08.06.06 Mk. 5:35-43 (See also Mt. 9:23-26; Lk. 8:49-56) Capernaum
JAIRUS’ DAUGHTER RAISED
35 While He was still speaking, people came from the synagogue leader’s house and said, “Your daughter is dead. Why bother the Teacher anymore?”
36 But when Jesus overheard what was said, He told the synagogue leader, “Don’t be afraid. Only believe.” 37 He did not let anyone accompany Him except Peter, James, and John, James’s brother. 38 They came to the leader’s house, and He saw a commotion —people weeping and wailing loudly. 39 He went in and said to them, “Why are you making a commotion and weeping? The child is not dead but asleep.”
40 They started laughing at Him, but He put them all outside. He took the child’s father, mother, and those who were with Him, and entered the place where the child was. 41 Then He took the child by the hand and said to her, “Talitha koum!” (which is translated, “Little girl, I say to you, get up!” ). 42 Immediately the girl got up and began to walk. (She was 12 years old.) At this they were utterly astounded. 43 Then He gave them strict orders that no one should know about this and said that she should be given something to eat.
08.06.06.Q1 Was the daughter of Jairus dead (Mk. 5:35; Lk. 8:49) or asleep (Mk. 5:39; Mt. 9:23; Lk. 9:52)?
The question arises not because there is a conflict in the Synoptics, but because Scripture recorded that it was the opinion of the people that she was dead. While the word “sleep” is often used as a metaphor for death, this interpretation was clearly eliminated by Jesus Himself. However, it can be assumed that the young girl was unconscious, in a coma, or near death. Jesus would have understood that she was not dead, but the people had no concept of someone being unconscious or in a coma. The passages read as follows:
Mk. 5:35 “Your daughter is dead.”
Mk. 5:39 “The child is not dead, but asleep.”
Mt. 9:24 “The girl isn’t dead, but sleeping.”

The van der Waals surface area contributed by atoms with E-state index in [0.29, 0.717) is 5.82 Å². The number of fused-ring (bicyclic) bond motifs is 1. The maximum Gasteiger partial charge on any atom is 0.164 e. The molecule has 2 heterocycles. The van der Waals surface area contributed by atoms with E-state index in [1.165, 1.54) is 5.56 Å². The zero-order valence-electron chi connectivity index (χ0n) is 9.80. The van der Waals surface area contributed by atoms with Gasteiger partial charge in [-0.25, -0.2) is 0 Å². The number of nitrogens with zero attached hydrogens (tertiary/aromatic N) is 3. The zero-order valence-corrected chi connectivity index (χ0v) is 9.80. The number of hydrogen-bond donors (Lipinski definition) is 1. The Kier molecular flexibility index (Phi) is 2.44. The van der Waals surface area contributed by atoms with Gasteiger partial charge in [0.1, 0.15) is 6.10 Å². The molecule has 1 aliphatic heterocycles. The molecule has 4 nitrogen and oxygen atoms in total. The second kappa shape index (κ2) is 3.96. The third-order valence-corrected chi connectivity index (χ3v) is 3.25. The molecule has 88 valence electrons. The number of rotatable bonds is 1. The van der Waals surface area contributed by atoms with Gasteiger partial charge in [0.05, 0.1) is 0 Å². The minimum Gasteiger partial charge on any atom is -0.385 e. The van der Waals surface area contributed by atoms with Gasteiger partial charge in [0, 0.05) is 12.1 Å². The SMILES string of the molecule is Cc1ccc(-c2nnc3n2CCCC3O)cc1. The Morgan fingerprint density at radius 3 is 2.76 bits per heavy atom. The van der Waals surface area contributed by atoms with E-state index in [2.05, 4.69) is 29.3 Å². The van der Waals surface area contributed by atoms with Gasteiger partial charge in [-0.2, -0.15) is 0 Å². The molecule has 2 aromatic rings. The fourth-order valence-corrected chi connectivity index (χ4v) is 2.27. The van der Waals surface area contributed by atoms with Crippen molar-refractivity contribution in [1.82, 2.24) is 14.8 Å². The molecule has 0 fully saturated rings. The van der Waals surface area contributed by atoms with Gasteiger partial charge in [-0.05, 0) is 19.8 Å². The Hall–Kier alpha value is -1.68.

Lk. 8:52 “She is not dead but asleep.”
It was the Jewish belief that sleep was regarded as a kind of death, in which the soul leaves the body but returns to it on its waking. In addition, Mark 5:35 reflects the opinion of several men who presumed she was dead. The other references indicate that the girl was either unconscious or in a coma. If she was merely sleeping, no one would have called Jesus to wake her up. Being dead or near death were often deemed to be one and the same, especially since there was no basic medical knowledge, as is taken for granted today, to determine the difference. And even if the difference between these two states of being were known, there was no medical cure to improve the condition of the dying or near death patient. Whether the girl was clinically dead is hardly the question; rather, she had all appearances of death and was evidently close to it.
Matthew used the Greek word katheudein, (2518) which usually means natural sleep. However, the girl may have suffered a medical case of catalepsy, which is a condition in which the person’s body becomes stiff, ridged, and stops moving. The person remains rigid in whatever posture he or she was in at the time of suffering catalepsy and the ability to communicate is lost. It has all the signs of death, and is either a coma or close to being a coma. Throughout history, and even today, in most areas of the Middle East a person was buried on the day of death without embalming. Some excavated tombs have revealed some buried persons may have suffered from catalepsy, then woke up only to find no escape from the tomb. Jesus performed an incredible healing in the young child much to the astonishment of the people and the leader of the local synagogue. Nonetheless, there are three points to consider:
- To speak of death as sleep is an image common to all the Laws and cultures. Therefore, the reality of death in this case cannot be denied.
- Death is followed by a resurrection just as sleep is followed by an awakening.
- Jesus used the exact same Law when describing Lazarus in John 11:11. Possibly, to Him, both she and Lazarus were merely sleeping, since in Him there is no death.